SCENES of jubilation greeted the end of “the greatest and most terrible war in the world’s history.”

Schools and factories were abandoned across Ilkley and Aireborough as young and old took to the streets to celebrate.

The Ilkley Gazette and Wharfedale Observer reported on the wild rejoicing, with flags, dancing and fireworks- as well as more sober thanksgiving services in local churches.

The Gazette said: “News of the signing of the Armistice only became known with any certainty in Ilkley about eleven o’clock on Monday morning when Mr. W. Dobson displayed the news on a blackboard in front of his shop in Brook Street, with the addendum - official; but in a very short time after flags were everywhere in evidence and the streets became very lively.

“The wounded soldiers at the Ilkley Military Hospital were the first to “jump the traces”so to speak, and taking possessions of a tradesman’s dray, some of these drove round the town in merry mood. Later a much bigger batch of these, together with several soldiers and sailors, broke into the Volunteer Bugle Bandroom, in Bridge Lane, and secured a number of drums and one or two bugles, and to the accompaniment of these paraded in the town. In the afternoon they were joined by some of the volunteer buglars and not only did they do another parade around the town, but paid a visit to Addingham, with one of the wounded soldiers dressed up to represent Britannia.”

It added: “With such a holiday spirit in evidence, a good deal of the business of the town was suspended at mid-day, and a number of shops closed.

“The Parish Church bells were rung at both at noon and in the evening, and the Volunteer Bugle Band continued to peregrinate the town in the evening after the wounded soldiers were obliged to be indoors.

“The youngsters had the time of their lives and although the National Schools continued open in the afternoon, there were many absentees.

“As night closed in upon the scene fireworks began to be let off in parts of the town. The pyrotechnic display in Brook Street was of a character never before attempted; not would it have been allowed. D.O.R.A (Defence of the Realm Act) and the Police were not to be met in authority, and squibs, crackers, rockets, maroons and Roman candles repeatedly mingled together in blazes of light and noise for several hours.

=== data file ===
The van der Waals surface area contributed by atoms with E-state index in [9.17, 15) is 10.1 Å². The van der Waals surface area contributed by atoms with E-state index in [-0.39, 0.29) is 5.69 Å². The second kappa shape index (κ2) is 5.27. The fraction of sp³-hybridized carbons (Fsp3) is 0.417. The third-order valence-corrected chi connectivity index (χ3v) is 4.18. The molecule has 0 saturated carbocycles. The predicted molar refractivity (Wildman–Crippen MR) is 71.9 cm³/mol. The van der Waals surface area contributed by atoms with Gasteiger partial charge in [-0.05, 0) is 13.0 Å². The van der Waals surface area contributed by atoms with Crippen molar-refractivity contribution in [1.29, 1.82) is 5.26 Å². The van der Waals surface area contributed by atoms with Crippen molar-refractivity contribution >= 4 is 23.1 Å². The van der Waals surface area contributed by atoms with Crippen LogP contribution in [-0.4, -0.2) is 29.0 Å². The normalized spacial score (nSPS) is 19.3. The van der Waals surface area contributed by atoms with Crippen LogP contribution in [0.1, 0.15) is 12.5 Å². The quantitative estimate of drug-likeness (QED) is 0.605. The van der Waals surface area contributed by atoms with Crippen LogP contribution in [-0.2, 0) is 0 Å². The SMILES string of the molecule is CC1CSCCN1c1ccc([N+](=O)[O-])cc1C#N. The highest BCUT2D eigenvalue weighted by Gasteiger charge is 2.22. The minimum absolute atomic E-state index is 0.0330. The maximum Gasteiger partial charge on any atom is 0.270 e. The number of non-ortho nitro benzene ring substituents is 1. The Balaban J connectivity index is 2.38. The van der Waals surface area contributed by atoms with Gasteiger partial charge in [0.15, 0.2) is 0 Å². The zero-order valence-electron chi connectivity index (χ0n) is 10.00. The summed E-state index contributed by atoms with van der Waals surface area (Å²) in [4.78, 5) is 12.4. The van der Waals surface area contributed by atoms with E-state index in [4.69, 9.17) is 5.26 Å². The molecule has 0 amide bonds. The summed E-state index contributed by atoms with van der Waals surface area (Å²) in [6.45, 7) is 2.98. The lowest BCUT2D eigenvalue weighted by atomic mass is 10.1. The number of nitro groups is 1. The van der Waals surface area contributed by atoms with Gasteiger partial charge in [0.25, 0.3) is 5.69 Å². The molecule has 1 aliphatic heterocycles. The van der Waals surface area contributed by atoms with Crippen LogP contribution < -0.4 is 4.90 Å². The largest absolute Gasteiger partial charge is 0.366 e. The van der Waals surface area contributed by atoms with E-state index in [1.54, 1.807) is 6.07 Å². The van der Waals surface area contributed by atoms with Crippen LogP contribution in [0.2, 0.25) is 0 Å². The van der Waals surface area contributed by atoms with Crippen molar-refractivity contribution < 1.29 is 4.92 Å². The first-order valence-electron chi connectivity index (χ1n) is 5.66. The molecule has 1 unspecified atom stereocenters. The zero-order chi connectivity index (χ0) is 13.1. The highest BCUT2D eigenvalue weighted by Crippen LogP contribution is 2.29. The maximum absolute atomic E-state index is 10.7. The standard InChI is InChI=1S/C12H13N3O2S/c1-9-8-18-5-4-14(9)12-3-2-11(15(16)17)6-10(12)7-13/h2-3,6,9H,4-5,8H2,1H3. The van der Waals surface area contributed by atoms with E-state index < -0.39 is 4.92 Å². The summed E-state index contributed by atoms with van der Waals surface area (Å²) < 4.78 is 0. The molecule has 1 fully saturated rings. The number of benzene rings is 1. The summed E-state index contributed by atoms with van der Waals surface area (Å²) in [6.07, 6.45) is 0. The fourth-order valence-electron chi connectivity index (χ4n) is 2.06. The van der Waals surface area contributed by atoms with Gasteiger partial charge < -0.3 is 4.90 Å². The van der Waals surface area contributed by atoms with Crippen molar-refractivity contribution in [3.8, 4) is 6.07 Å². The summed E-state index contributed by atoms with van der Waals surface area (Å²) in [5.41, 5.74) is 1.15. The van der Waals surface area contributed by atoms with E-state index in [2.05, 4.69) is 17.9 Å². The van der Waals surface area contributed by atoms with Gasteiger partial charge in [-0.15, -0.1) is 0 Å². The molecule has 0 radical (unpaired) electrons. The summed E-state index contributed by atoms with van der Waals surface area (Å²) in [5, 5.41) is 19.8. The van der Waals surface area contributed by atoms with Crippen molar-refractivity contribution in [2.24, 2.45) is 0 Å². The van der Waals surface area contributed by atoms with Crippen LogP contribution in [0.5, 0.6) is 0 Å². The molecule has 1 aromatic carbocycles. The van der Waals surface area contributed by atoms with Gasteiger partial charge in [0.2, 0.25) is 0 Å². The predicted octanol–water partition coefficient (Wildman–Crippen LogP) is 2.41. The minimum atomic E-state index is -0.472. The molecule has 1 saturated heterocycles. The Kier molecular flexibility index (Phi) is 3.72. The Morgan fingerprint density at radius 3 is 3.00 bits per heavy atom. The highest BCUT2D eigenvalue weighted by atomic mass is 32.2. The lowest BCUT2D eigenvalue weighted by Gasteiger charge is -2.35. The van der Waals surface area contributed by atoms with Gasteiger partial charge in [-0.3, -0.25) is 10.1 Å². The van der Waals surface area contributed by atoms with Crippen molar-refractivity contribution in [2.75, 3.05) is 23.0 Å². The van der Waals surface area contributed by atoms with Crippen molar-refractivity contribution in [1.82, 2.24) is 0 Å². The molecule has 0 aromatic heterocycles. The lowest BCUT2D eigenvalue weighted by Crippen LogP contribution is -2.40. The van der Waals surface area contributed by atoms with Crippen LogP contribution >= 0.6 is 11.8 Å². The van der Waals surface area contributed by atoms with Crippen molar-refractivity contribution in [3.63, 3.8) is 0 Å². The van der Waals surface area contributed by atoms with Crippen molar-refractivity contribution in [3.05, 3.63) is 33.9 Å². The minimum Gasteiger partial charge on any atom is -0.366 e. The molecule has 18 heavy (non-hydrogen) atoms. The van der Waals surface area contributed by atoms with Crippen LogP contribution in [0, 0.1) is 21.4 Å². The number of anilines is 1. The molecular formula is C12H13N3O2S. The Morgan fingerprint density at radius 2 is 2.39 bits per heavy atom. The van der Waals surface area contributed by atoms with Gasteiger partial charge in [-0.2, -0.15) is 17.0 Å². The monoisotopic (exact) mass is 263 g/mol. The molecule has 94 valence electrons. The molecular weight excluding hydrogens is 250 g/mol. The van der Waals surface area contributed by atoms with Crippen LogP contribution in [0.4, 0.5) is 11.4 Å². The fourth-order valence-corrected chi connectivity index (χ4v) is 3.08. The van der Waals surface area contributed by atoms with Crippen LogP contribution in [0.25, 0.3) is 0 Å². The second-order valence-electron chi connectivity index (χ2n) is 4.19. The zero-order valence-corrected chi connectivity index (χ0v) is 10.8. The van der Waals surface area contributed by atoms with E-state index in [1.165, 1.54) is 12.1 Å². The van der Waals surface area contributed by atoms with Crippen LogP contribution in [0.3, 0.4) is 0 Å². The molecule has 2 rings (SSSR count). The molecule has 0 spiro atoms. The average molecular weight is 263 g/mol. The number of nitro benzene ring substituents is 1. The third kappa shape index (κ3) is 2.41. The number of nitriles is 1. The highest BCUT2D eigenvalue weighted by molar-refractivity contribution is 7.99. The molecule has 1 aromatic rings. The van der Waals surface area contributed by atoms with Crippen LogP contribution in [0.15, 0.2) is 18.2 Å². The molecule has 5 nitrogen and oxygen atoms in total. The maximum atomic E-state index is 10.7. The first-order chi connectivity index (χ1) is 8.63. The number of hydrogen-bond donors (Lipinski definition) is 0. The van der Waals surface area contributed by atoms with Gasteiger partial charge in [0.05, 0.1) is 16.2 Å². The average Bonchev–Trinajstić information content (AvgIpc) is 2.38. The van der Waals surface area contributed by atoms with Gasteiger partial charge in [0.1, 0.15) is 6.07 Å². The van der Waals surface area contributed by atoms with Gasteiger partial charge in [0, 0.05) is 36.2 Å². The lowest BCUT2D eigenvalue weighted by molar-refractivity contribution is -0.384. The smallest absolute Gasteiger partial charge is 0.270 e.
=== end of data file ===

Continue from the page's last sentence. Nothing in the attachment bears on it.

“The thanksgiving services held at the Parish Church and St Margaret’s Church were very largely attended.”

In Otley work was abandoned at most of the factories and workshops as soon as the news was received, shortly before 11am on Monday, November 11. Some cases they remained closed until Wednesday morning.

The Ilkley Gazette described the “great jubilation”, adding: “Throughout the remainder of the day the streets were the scene of considerable animation, flags being flown from all the public buildings, and most of the private houses displayed some amount of bunting, while a merry peal was rung on the Parish Church bells.

“The local branch of the Discharged and Demobilised Sailors and Soldiers’ Association arranged for a dance in honour of the occasion, which was largely patronised.”

But tragically for some the end of war came just a few days too late.

Private J W Wright, was killed in action on November 1, leaving a widow and two children.

The 34-year-old former shop assistant, of East Parade, was praised in a letter to his widow from his commanding officer Captain H. Hopwood.

He wrote: “He was a splendid fellow, always cheerful, even in the face of danger, and never shirked any hard or dangerous duty. We all feel his loss very keenly.”